The north-west African country is the most dangerous place in the world to be a UN ‘blue helmet’, and last year, 21 troops serving with the UN Stabilization Mission in Mali (MINUSMA) lost their lives, together with seven civilians.
“I want to thank you very much for this effort, these sacrifices, to pay tribute to you, and to say how proud I am to work with you” — UN chief, António Guterres
UN News has a team in Mali to cover the special visit, and shortly after arriving in the capital, Bamako, the Secretary-General attended a poignant ceremony at MINUSMA’s base in the capital, to pay tribute to fallen peacekeepers. He laid a wreath at the memorial inside the camp, engraved with the names of those killed in the service of peace.
“Dear peacekeepers, you have demonstrated that you are capable of all forms of sacrifice. For many of your colleagues, this has meant the supreme sacrifice of giving their lives, to protect the lives of Malian civilians,” Mr. Guterres said at the ceremony. “I want to thank you very much for this effort, these sacrifices, to pay tribute to you, and to say how proud I am to work with you”.
“As peacekeepers, you are the foremost symbol of the United Nations itself”, he added.
The Special Representative of the Secretary-General in Mali, and Head of MINUSMA, Mahamat Saleh Annadif, said that honouring the fallen “warms the hearts of their comrades and encourages us to continue to defend even more resolutely the values of the United Nations”.
Medals for two peacekeepers
Mr. Guterres also awarded medals to two peacekeepers serving with the mission, for their outstanding service: Commander Olufunmilayo Ajibike Amodu, from Nigeria, and Major Mohammad Badrul Ahsan Khan, from Bangladesh, a military staff officer based at Force headquarters.
“The medal is very important. It symbolizes what it is to be a peacekeeper at MINUSMA”, said Commander Amodu, in an interview for UN News. “Receiving it from the Secretary-General is a very unique privilege.”
“The terrorists are not relenting in what they are doing. And obviously, we are not backing out in what we have come to do”, she added, pointing to the worrying security situation in Mali, particularly in central and northern areas where most of the continuing violence between different armed groups and government forces is taking place. Troops with the mission have increasingly become the target of attacks.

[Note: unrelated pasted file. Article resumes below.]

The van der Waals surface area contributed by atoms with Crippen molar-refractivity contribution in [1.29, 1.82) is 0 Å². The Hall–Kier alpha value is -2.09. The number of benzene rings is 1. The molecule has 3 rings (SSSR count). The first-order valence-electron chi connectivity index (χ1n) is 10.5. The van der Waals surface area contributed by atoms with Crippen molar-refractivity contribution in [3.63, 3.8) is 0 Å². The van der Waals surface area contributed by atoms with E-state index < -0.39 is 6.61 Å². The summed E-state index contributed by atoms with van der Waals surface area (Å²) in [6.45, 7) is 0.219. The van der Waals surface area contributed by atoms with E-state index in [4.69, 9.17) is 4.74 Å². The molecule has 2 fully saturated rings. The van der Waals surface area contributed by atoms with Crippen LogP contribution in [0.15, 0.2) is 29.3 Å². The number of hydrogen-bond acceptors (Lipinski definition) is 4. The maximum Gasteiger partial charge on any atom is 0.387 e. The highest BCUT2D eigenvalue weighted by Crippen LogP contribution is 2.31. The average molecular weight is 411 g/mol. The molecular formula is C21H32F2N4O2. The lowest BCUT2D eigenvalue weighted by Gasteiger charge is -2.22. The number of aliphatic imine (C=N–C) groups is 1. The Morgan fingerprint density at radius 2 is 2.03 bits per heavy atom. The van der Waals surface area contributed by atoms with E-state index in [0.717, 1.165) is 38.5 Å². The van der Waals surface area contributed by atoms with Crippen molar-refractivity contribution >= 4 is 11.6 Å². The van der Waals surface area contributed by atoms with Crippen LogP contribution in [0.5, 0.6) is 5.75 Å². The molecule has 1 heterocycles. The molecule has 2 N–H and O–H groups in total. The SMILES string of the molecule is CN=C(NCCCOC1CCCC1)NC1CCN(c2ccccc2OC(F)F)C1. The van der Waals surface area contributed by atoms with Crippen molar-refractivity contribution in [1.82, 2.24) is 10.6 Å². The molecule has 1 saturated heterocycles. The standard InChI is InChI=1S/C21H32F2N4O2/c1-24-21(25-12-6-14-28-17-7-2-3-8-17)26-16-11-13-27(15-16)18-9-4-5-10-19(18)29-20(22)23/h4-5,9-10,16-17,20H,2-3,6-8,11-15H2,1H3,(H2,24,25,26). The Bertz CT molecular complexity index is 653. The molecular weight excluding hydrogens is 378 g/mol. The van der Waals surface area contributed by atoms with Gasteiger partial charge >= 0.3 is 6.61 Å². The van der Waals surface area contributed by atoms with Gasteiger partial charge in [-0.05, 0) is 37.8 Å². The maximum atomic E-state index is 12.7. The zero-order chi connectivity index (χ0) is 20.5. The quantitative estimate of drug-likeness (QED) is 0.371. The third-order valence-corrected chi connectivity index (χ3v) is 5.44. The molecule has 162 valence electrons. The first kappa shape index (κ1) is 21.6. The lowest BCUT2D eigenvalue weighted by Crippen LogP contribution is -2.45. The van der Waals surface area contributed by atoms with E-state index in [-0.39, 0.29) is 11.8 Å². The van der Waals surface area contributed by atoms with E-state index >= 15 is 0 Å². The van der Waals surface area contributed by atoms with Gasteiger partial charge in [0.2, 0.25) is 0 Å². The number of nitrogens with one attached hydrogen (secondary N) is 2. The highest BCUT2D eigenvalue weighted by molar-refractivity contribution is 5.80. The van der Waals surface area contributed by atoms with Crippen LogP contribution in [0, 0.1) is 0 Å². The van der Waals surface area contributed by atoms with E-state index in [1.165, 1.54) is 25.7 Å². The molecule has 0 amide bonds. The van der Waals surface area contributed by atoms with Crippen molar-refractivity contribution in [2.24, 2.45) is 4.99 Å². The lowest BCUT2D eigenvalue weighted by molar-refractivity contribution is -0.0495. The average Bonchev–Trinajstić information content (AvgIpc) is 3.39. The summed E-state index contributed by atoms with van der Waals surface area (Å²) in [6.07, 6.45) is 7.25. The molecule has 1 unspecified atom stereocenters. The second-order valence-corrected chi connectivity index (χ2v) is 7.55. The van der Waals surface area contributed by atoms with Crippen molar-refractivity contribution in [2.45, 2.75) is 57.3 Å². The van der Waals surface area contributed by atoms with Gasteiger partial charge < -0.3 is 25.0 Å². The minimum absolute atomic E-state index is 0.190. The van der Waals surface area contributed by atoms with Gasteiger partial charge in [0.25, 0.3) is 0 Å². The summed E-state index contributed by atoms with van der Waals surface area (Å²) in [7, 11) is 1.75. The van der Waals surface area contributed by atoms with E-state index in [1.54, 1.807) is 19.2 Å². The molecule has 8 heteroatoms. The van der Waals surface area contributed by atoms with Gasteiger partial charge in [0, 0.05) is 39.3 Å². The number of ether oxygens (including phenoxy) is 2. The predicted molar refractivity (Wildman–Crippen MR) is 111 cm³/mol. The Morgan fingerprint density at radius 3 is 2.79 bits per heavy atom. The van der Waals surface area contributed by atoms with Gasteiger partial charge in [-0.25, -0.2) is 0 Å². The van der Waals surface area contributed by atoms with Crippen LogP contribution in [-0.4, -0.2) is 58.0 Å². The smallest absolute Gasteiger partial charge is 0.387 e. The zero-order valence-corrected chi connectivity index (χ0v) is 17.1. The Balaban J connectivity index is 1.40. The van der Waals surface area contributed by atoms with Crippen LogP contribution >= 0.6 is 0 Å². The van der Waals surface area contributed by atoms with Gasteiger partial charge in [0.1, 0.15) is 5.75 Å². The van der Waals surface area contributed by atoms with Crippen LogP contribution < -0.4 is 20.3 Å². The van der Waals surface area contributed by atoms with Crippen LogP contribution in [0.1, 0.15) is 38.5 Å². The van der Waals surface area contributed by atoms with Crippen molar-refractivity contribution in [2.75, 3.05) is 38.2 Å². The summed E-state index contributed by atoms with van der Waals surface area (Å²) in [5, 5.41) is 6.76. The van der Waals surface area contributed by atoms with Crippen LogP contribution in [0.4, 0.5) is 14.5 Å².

For those interested in serving as ‘blue helmets’, Commander Amodu had this message: “The UN is all about peace. And when there is peace, there is development. When there is peace, there is promotion of technology. When there is peace, every other thing works the way it should work. And for any person who would want to join MINUSMA, you should have in the back of your mind that when you are coming, it is to support the peace process”.
Major Khan told UN News here on the ground in Bamako that it was “a matter of pride and honor” to receive the medal. “In this world, we have to be all together. So, for better living, we have to ensure the peace. There is no better alternative to supporting each other”, he said, adding that “MINUSMA is a unique opportunity to serve”.
Regional visit on Wednesday
Mr. Guterres is being accompanied on his two-day visit to Mali by Under Secretary-General for Field Support, Atul Khare, the head of UN Peacekeeping Operations, Jean-Pierre Lacroix, and the Executive Director of UNICEF, Henrietta Fore.
The UN chief was greeted at the airport by Malian President Ibrahim Boubacar Keita, who he was scheduled to meet later in the day. During his visit, Mr. Guterres will also meet other Malian officials, as well as United Nations staff working in the country.
On Wednesday, the Secretary-General is expected to visit the regions and to meet with local authorities and UN staff, as well as women, youth and religious representatives.